Abstract:Emerging applications are extremely demanding in terms of storage, computing power and energy efficiency. On the other hand, both today’s computer architectures and device technologies are facing major challenges making them incapable to deliver the required functionalities and features. All of these have led to the slowdown of the traditional device scaling. In order for computing systems to continue deliver sustainable benefits for the foreseeable future society, alternative computing architectures and notions have to be explored in the light of emerging new device technologies.
This talk will address the potential of using emerging memrisive devices for computation-in-memory. First, the challenges that today’s architecture and technology are facing will be discussed; this will motivate not only the need of new architectures, but also the need of new technologies enabling the implementation of such architecture in efficient manner. Next, the concept of computation-in-memory (CIM) will be defined and the differences with other computing paradigms will be highlighted. Then, a classification of CIM architectures will be provided, as well as their impact of the circuit design. Thereafter, using the basic fundamentals of memristive devices and their potential for memory, logic and arithmetic designs, and how they enable CIM architecture will be explored. In addition, the huge potential of such architecture in realizing order of magnitude improvement in terms of computing and energy efficiency is illustrated by comparing it with the state-of-the art architectures for different applications. Finally the research directions in computation-in-memory are highlighted.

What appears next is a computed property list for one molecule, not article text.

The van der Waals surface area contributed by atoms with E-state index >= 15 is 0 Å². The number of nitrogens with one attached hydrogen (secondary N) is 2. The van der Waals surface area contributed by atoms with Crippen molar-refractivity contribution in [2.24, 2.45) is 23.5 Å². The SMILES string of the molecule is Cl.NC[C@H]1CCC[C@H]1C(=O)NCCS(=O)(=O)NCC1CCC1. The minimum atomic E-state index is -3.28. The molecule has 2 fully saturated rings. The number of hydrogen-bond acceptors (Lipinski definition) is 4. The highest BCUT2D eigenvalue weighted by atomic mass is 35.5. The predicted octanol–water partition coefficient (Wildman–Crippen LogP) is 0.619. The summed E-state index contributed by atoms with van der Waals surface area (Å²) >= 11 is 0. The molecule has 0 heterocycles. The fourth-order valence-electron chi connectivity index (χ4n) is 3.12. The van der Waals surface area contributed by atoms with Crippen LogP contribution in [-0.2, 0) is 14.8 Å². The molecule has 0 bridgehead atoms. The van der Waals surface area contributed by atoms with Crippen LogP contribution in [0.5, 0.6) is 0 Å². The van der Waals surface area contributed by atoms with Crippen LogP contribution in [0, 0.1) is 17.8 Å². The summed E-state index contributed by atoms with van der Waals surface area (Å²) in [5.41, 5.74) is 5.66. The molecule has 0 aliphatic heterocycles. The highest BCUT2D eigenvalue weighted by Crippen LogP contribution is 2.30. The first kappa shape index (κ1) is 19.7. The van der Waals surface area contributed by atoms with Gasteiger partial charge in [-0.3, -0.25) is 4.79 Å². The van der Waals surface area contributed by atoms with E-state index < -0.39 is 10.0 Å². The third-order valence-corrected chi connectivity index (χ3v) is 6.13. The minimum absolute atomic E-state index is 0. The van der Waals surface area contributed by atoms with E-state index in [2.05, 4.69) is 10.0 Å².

Said Hamdioui (http://www.ce.ewi.tudelft.nl/hamdioui/) is currently Chair Professor on Dependable and Emerging Computer Technologies, Head of the Computer Engineering Laboratory (CE-Lab), and Head of the department of Quantum and Computer Engineering of the Delft University of Technology, the Netherlands. He received the MSEE and PhD degrees (both with honors) from TUDelft. Prior to joining TUDelft as a professor, Hamdioui spent over seven years within industry including at Intel (Califorina, USA), Philips Semiconductors R&D (Crolles, France) and Philips/ NXP Semiconductors (Nijmegen, The Netherlands). His research focuses on two domains: Dependable CMOS nano-computing (including Reliability, Testability, Hardware Security) and emerging technologies and computing paradigms (including 3D stacked ICs, memristors for logic and storage, in-memory-computing).
Hamdioui owns two patents, has published one book and contributed to other two, and had co-authored over 180 conference and journal papers. Hamdioui is also the initiator and the coordinator of an EU project on computation-in-memory architecture based on resistive devices (http://www.mnemosene.eu/). He is co-founder of CognitiveIC (a startup on hardware dependability). He is the recipient of many international/national awards, has consulted for many semiconductor companies, and has served on the editorial board of different journals.